wrightway777 Posted 19 Feb 2010 , 2:31pm
post #16 of 19

yeah I knew about the pencil idea...its an old one but a little too wild for me. Hey honey whatcha doin? Oh I'm just snackin on a pencil.

Theres another method where you pin prick your stencil or outline through your wax or parchment paper.

The transfer method that I mentioned is literally taking a RI piping turning it over and pressing it onto the fondant. But I only seeing this working on a straight surface since obviously it would crack and break on a rounded one. I guess the advantage of this is that you would have a perfect indentation over and over again and possibly could store it away for a later 'impressioning.'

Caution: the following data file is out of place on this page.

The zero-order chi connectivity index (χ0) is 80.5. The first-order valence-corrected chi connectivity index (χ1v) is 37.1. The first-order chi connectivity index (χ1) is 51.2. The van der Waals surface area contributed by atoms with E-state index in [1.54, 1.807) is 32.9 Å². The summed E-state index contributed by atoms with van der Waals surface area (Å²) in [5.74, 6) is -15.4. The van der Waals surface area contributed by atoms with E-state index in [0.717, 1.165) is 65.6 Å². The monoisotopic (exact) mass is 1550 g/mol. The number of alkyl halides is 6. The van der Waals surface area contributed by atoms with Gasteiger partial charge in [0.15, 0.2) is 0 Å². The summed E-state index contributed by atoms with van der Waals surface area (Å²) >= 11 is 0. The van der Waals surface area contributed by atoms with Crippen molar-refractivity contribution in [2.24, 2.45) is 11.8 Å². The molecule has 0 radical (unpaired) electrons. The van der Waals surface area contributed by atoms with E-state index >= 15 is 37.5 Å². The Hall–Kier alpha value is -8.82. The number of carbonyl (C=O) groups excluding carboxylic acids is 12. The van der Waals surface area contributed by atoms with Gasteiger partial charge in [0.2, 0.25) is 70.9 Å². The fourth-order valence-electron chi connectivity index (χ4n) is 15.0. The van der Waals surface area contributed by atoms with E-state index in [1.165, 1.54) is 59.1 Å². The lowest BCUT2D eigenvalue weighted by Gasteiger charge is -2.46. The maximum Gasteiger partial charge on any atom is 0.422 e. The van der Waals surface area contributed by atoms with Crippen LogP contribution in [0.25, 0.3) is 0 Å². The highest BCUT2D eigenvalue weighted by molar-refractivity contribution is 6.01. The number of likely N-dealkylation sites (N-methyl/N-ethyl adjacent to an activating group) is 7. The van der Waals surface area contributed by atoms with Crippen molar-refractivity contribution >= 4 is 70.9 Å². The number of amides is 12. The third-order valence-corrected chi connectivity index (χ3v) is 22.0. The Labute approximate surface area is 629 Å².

tx_cupcake Posted 19 Feb 2010 , 2:53pm
post #17 of 19

Here is an interesting tutorial on do-it-yourself impression mats. I know you can buy non-toxic "puff" paint, although it's probably not technically food safe.

http://home-and-garden.webshots.com/album/568298013CdussY

wrightway777 Posted 19 Feb 2010 , 11:02pm
post #18 of 19

Cool thats like the RI one but with puff paint. Neat! I looked at her other tutorials! Good grief they are cool too. Airbrushing plaid, puff border for cake platform.....awesome!

wrightway777 Posted 20 Feb 2010 , 5:18am
post #19 of 19

all - if you visit that last site be careful not to click a small popup system page that says something failed and wants you to click "ok" DONT do it. Its a virus and a bad one. I'm writing this on a different computer b/c the one that I did that (dumb move) is hosed right now and had to take it off our network.